Traumatic posterior shoulder dislocations can lead to impression fractures on the anterior surface of the humeral head. Depending on the size, this so-called reverse Hill-Sachs lesion can engage on the posterior rim of the glenoid during internal rotation of the arm, leading to mechanical symptoms, pain or re-dislocation of the shoulder. Surgical intervention is indicated for cases of recurrent posterior dislocation due to an engaging reverse Hill-Sachs lesion to not only stabilize the shoulder but also help avoid progressive joint destruction and early osteoarthritis. It has been shown that a posterior capsulolabral repair (i.e. posterior Bankart repair) does not effectively treat instability in cases with engaging reverse Hill-Sachs lesions. There have been several different techniques described that address the bony pathology found in this types of cases. Current techniques for addressing the anterior humeral head defect can be subdivided into two groups—anatomical and non-anatomical reconstructions. The goal of the anatomical procedures is to restore the original shape of the humeral head with a variety of different bone grafting techniques. By distinction, the goal of the non-anatomical techniques is to restore stability by filling the defect with the subscapularis tendon.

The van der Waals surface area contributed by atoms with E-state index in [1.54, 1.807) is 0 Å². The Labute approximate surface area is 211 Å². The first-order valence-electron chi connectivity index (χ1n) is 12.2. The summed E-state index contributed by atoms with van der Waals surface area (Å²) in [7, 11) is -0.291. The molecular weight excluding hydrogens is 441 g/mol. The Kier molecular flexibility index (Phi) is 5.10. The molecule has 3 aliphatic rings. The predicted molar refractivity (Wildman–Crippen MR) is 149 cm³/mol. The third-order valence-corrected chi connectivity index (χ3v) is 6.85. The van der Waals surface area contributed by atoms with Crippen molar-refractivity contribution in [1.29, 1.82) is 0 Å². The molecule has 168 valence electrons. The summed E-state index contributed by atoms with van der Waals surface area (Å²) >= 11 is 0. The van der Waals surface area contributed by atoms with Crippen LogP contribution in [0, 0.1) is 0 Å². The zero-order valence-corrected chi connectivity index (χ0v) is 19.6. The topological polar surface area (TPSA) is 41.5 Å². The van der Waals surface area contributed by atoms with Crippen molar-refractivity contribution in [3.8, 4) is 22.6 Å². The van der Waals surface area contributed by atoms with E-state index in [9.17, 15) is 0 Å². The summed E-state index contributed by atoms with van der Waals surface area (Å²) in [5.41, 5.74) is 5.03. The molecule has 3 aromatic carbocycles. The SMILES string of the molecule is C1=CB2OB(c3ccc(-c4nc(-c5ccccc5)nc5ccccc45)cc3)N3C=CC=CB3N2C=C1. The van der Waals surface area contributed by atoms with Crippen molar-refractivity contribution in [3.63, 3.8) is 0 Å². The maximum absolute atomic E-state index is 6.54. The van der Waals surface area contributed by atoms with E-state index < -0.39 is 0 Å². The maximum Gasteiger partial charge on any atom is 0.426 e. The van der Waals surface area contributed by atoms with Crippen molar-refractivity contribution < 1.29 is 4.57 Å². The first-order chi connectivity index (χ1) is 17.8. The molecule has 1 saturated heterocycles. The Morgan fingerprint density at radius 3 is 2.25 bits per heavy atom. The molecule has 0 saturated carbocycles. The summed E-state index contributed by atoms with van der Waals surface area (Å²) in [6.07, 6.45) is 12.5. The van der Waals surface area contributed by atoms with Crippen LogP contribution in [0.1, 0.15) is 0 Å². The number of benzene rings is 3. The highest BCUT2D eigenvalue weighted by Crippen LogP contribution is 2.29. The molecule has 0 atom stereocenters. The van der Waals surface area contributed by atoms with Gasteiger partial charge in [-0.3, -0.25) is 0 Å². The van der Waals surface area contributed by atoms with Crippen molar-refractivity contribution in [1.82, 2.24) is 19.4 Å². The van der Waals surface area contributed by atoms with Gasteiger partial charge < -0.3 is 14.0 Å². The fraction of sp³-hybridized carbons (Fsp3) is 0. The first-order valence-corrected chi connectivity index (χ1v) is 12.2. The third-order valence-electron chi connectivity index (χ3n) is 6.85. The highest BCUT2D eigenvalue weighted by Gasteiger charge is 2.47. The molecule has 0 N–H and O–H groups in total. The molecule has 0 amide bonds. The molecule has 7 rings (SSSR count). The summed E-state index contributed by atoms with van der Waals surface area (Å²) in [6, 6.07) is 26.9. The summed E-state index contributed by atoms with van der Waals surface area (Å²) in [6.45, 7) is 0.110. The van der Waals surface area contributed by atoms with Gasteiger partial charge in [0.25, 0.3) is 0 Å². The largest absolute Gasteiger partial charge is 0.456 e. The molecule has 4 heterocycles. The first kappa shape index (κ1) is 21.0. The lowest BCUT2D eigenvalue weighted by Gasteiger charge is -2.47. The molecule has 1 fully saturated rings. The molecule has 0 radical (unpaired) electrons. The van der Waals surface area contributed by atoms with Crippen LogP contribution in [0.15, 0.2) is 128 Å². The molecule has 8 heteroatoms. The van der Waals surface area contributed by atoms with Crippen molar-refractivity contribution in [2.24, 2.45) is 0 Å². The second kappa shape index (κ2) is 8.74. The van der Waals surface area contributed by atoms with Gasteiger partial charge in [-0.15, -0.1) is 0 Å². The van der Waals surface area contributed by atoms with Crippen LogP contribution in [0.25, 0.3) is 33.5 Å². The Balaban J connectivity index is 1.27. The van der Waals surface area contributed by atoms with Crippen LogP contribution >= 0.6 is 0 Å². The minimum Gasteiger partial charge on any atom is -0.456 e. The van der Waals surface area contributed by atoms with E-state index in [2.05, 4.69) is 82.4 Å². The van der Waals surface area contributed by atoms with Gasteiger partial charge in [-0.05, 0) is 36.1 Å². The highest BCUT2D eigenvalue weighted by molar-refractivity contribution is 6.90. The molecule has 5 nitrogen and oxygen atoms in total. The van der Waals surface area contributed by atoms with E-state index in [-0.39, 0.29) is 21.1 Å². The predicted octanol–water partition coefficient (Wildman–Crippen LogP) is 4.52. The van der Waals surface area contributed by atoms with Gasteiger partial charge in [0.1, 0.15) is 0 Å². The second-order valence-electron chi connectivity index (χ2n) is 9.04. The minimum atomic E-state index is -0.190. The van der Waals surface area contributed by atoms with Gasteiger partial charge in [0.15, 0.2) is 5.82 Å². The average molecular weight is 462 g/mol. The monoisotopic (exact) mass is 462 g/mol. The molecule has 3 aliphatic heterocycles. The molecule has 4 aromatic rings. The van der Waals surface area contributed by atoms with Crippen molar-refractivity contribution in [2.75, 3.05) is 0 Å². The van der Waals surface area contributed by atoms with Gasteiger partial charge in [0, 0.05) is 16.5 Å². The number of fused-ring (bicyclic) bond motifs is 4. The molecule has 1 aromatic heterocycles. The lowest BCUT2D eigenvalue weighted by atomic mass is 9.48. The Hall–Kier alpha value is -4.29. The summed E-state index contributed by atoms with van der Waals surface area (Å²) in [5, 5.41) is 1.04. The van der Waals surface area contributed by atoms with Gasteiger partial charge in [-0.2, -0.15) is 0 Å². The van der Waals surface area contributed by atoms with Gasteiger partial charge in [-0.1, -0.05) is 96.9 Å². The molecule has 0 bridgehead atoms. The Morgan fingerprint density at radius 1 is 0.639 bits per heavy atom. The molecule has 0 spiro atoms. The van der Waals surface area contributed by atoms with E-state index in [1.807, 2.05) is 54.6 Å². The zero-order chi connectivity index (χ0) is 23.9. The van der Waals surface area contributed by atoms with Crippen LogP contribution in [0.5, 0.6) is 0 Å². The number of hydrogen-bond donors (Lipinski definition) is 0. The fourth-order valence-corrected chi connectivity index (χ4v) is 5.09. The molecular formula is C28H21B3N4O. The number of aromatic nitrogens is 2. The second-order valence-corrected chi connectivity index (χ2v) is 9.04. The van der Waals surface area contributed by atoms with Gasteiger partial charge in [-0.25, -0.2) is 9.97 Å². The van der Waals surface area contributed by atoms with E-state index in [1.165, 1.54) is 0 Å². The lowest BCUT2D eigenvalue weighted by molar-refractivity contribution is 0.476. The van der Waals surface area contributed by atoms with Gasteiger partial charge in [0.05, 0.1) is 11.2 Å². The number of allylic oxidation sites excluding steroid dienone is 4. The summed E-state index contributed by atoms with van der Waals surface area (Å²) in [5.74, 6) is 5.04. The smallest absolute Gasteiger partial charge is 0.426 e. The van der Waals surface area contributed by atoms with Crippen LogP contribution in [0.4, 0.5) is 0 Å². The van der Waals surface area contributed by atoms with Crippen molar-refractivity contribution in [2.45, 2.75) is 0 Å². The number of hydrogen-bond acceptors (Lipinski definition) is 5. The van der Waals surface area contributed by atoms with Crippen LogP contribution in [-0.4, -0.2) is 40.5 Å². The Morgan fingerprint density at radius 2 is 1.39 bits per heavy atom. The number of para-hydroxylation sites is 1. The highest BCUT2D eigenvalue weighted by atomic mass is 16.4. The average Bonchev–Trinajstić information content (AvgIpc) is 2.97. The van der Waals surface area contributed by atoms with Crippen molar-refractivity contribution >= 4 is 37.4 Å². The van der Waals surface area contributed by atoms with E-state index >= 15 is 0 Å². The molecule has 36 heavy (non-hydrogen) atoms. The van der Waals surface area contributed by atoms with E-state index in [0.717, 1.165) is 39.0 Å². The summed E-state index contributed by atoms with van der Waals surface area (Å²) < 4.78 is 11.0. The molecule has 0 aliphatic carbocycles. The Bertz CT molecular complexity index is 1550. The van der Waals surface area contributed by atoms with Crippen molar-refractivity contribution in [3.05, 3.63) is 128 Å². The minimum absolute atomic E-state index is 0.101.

In 1952, McLaughlin was the first to describe the subscapularis tenodesis using an open transposition of the subscapularis into the bony defect. Hawkins and Neer modified the technique and recommended transferring the subscapularis and lesser tuberosity into the defect. Since then, several reports have described a number of variations in the technique, all showing reliable clinical results. The purpose of this article is to describe an arthroscopic approach, the so-called ‘‘reverse remplissage’’ or ‘‘arthroscopic McLaughlin procedure’’ that can be used to tenodese the subscapularis tendon into the Hill-Sachs lesion. This all- arthroscopic procedure that avoids the morbidity of some of the open technique that predated it, allows one to address the posterior capsulolabral pathology and obviates the need to detach the subscapularis tendon or lesser tuberosity. This new technique uses a double-mattress suture, therefore providing a broader footprint with less tendon strangulation and has not been described for reverse remplissage yet.